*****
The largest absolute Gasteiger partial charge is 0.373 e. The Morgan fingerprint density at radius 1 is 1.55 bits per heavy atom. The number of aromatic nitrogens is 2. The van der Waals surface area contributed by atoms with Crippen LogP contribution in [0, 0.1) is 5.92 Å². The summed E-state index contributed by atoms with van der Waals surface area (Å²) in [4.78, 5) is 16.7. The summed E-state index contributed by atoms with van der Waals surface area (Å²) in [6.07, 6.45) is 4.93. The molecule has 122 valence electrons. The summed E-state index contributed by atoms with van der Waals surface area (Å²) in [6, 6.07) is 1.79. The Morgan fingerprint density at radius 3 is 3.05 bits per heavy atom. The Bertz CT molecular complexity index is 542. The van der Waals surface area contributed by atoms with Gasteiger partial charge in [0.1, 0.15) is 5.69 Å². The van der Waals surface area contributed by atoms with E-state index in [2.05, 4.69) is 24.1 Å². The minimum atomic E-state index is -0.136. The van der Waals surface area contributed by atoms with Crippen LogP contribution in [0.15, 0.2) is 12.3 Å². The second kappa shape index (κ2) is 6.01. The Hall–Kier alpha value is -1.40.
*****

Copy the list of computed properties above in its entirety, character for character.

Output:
The largest absolute Gasteiger partial charge is 0.373 e. The Morgan fingerprint density at radius 1 is 1.55 bits per heavy atom. The number of aromatic nitrogens is 2. The van der Waals surface area contributed by atoms with Crippen LogP contribution in [0, 0.1) is 5.92 Å². The summed E-state index contributed by atoms with van der Waals surface area (Å²) in [4.78, 5) is 16.7. The summed E-state index contributed by atoms with van der Waals surface area (Å²) in [6.07, 6.45) is 4.93. The molecule has 122 valence electrons. The summed E-state index contributed by atoms with van der Waals surface area (Å²) in [6, 6.07) is 1.79. The Morgan fingerprint density at radius 3 is 3.05 bits per heavy atom. The Bertz CT molecular complexity index is 542. The van der Waals surface area contributed by atoms with Gasteiger partial charge in [0.1, 0.15) is 5.69 Å². The van der Waals surface area contributed by atoms with E-state index in [2.05, 4.69) is 24.1 Å². The minimum atomic E-state index is -0.136. The van der Waals surface area contributed by atoms with Crippen LogP contribution in [0.15, 0.2) is 12.3 Å². The second kappa shape index (κ2) is 6.01. The Hall–Kier alpha value is -1.40.